Villa Jian
by CU Office

| 6 comments
Villa Jian by CU Office

Beijing architects CU Office have completed a contemporary granite office building that uses a traditional local measuring system in a rapidly developing agricultural city in eastern China.

Villa Jian by CU Office

The barn-like building has smoothly chamfered edges and is named Villa Jian, after a local term for an average-sized room or space: the architects were asked to provide eleven of them inside the two-storey structure.

Villa Jian by CU Office

A staircase the width of the building connects the ground floor with the storey above, providing informal seating during events held in the building's exhibition spaces.

Villa Jian by CU Office

Another project we've recently featured from a fast-developing Chinese town is an exhibition centre on the beach of a former fishing village.

Villa Jian by CU Office

Photography is by Brando Posocco.

Villa Jian by CU Office

Here's some more text from CU Office:


The concept of Villa Jian came from the local architecture word called “Jian”. In the local architecture culture, there was one commonly used for building space base unit that is "Jian", one "Jian" represented a width of about 3.3 m to 3.6 m of spatial scale.

Villa Jian by CU Office

This word "Jian” not only represented a space base unit, but also strongly linked with the local traditional form of construction.

Villa Jian by CU Office

Before going further to the development of the design, the client‘s requirement was to build 11 “Jian”. Thus, there was a given condition of designing a big house with a double-slope roof covering 11 “jian”.

Villa Jian by CU Office

According to the needs of the client, the building consisted of main two basic functions: office space and exhibition space, both of the functions were limited to a semi-open private property.

Villa Jian by CU Office

The starting point was how to combine the semi-open exhibition space with a semi-closed office space under a single roof.

Villa Jian by CU Office

The idea was finally to divide both the exhibition and the office into two parts: public exhibition and private exhibition, public office and private office.

Villa Jian by CU Office

Public exhibition and office space were placed in the first floor, and the private exhibition and private office were placed in the second floor.

Villa Jian by CU Office

Therefore, the entrance was designed to be a semi-open exhibition space, while the other side on the first floor was proposed to be the staff offices.

Villa Jian by CU Office

On the second floor, just opposite to the first floor, above the entrance of the first floor were a private parlor and a private office, and the other part was a private exhibition hall.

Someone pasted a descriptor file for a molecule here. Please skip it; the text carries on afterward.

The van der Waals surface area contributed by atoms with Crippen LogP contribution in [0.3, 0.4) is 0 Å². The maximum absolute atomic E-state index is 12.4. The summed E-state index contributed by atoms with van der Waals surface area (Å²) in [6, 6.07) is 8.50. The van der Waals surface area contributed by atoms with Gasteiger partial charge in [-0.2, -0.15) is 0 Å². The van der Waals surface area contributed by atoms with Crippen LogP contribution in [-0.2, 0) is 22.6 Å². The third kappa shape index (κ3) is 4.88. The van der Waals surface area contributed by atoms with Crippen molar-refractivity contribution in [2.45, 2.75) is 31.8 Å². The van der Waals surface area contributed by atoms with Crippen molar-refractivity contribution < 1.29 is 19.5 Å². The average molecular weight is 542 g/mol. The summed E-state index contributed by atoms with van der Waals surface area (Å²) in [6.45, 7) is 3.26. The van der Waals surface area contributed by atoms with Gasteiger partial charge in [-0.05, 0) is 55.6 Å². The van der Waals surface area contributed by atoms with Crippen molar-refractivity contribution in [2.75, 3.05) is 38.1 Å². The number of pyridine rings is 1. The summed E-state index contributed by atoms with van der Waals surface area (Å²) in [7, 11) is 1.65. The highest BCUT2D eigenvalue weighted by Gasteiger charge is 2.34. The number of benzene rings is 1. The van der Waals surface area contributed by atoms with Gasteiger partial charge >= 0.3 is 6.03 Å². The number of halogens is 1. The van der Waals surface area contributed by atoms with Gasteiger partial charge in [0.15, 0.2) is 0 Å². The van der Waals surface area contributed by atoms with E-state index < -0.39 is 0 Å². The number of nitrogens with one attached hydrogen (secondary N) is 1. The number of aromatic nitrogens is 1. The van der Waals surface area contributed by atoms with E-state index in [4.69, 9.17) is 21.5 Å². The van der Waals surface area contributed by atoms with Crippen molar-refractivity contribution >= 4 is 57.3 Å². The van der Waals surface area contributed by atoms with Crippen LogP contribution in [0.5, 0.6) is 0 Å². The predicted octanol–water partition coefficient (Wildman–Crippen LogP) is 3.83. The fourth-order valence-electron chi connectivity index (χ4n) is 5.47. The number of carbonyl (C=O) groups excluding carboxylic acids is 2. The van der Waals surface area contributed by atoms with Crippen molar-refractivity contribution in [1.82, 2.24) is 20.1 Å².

Villa Jian by CU Office

The entire function spaces have become an X-form in the section; the center position of the X has become the hub of linking two functions and two stories.

Villa Jian by CU Office

Here wide stair steps were designed for seating as well where the semi-open exhibition space and the semi-closed office space have dramatically been intersected together.

Villa Jian by CU Office

This stair hall, as a mixed space, had not only a circulation function but also a dual function for the exhibition performances and the meeting space. Thus, a mixed space system linking different regular functions was the core concept of the building.

Villa Jian by CU Office

Project Description: Private Office
Project Location: Yantai, Guangdong province, China

Villa Jian by CU Office

Client: Private
Site area: 10,000 m2

Villa Jian by CU Office

Building area: 1000m2
Design: 2011

Villa Jian by CU Office

Completion: 2012
Chief designer: Che Fei, Zhang Xuefeng
Design team: Zhao Chao, Li Huihui, Zhang Xin, Cui Jingyi, Zeng Yilan, Chang Yue

  • cuneese

    Villa? Seriously?

  • miguel

    Architecture with regional connection? Architecture of Place?

    The building is nice, but it seems that has been no thinking about the place, the connection to the site at all.

    A spaceship that landed. Good Architecture is more than just the building.

    • http://twitter.com/guoxin @guoxin

      If you really know what "rapidly developing agricultural city in eastern China" means, you'll know that contex is not that important, because everything you'll see in the context might be gone next month.

  • Chris

    I must say, China has a long way to go before it's doing more than just poorly replicating the designs of western nations. There's very few Architects that can pull off the pitched-roof design; NORD Architecture being probably the best, and this firm isn't one of them.

  • http://uptodayarch.blogspot.com up_today_arch

    Impressive introvert building! Good work!

  • http://dailygrail.com/ Red Pill Junkie

    The exterior looks depressing, and it need not be.